The Flipped Classroom: Effective Approach or Short-Lived Trend?

Multiethnic group of students working together on a laptop while outside

My freshman year of college I had a wonderful history professor. You know the type – enthusiastic about the material, an immense knowledge of history, and the personality to bring the story alive. He regularly assigned pages from the course texts for us to read before lecturing on the topic. This allowed class time to be a discussion where students were not simply an audience, but participants. We asked questions and debated the what-ifs. He didn’t have to explain every detail as our base knowledge came from the text. Class time was about deepening the knowledge.

This method has risen in popularity in the past few years. It’s often described as a new method with a new name, the flipped classroom, but the core of it is the same as the method utilized by my history teacher – encourage learning outside of the classroom to give students the opportunity to deepen their knowledge in the classroom. This can be accomplished by the traditional assigned readings in the text, but with modern technology the possibilities have been greatly expanded. In my class we use a combination of short videos (many of which are available in MyMathLab) that cover basic concepts or formulas and technology, short assignments to practice mastery of basic concepts, and in-class quizzes to gauge understanding. This is all done prior to any lecture on the topic. Lecture time is kept to a minimum to provide time for students to actually work with the material in class through application-based group work problems.

This method draws a fair amount of skepticism from both teachers and students. Teachers often feel uncomfortable jumping into a topic without introducing it themselves in class, while students often feel like they’re being forced to teach themselves or that they’re being inundated with busy work. Ultimately, however, a method of teaching should be primarily judged based on how well students learn. The semester in which we began the process of flipping our first course the success rate (grades of A, B or C) was 62.3%, just a little higher than years past. The following fall semester, after fully implementing the flipped classroom, our success rate was 70.2%.

Despite the initial skepticism, students and teachers generally come around. My classes used to be filled with bored students who had little to no idea what I was talking about. Since the lectures are now 15-20 minutes instead of 50, students are more attentive and appear less bored. Having seen the basics of the topic prior to class, my students now ask more frequent and often better questions. My classes are fairly large and usually held in 100+ seat auditoriums, so many students are hesitant to ask questions in front of class, but in small groups they have no problem asking questions during group work time. They get so involved in the group work problems that often I’ll have to announce that class is over as they’ll have lost track of time. So not only do they not start packing up their bags five minutes prior to the end of class, they’re actually engaged for the entire class.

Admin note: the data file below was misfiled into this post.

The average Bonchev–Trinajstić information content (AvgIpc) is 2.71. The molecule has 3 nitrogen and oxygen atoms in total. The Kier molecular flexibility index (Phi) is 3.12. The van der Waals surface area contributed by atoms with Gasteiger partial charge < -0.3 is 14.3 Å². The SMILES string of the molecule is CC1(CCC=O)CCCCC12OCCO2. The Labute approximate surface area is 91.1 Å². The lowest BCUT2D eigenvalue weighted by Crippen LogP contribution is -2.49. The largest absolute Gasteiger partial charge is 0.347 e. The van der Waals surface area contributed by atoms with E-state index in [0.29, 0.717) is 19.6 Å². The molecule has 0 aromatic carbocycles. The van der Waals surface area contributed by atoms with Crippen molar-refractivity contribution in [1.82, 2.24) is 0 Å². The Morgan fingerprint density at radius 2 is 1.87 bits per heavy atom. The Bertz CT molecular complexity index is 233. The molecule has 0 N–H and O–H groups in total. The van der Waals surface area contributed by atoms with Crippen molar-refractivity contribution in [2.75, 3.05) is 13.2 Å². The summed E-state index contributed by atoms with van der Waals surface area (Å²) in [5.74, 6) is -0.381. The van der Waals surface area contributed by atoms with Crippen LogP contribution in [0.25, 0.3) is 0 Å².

Now that we’ve been using the flipped classroom for a few years, it’s become expected. Students hear about what it’s like from friends, teachers hear about it in meetings. It’s accepted as the new normal. Comments about how much the videos and in-class group work helped are commonplace in end-of-semester reviews. So whether the flipped classroom fades out as a method or not, encouraging learning outside of the classroom to allow for deeper understanding to happen in the classroom will remain an effective and worthwhile approach to teaching mathematics.

I cover more details about flipping the classroom and using digital technology in a recent webinar I presented. If you have any questions or comments please feel free to contact me or leave it in the comments section below.


About the Author
Dr. Brian Rickard

Dr. Brian Rickard

Dr. Brian S. Rickard is a Clinical Assistant Professor in the Department of Mathematical Sciences at the University of Arkansas where he has taught for five years. In his current position, Dr. Rickard coordinates and teaches Finite Mathematics, an applied business math course. He earned a BS in Mathematics, MEd in Higher Education, and PhD in Educational Statistics at the University of Arkansas.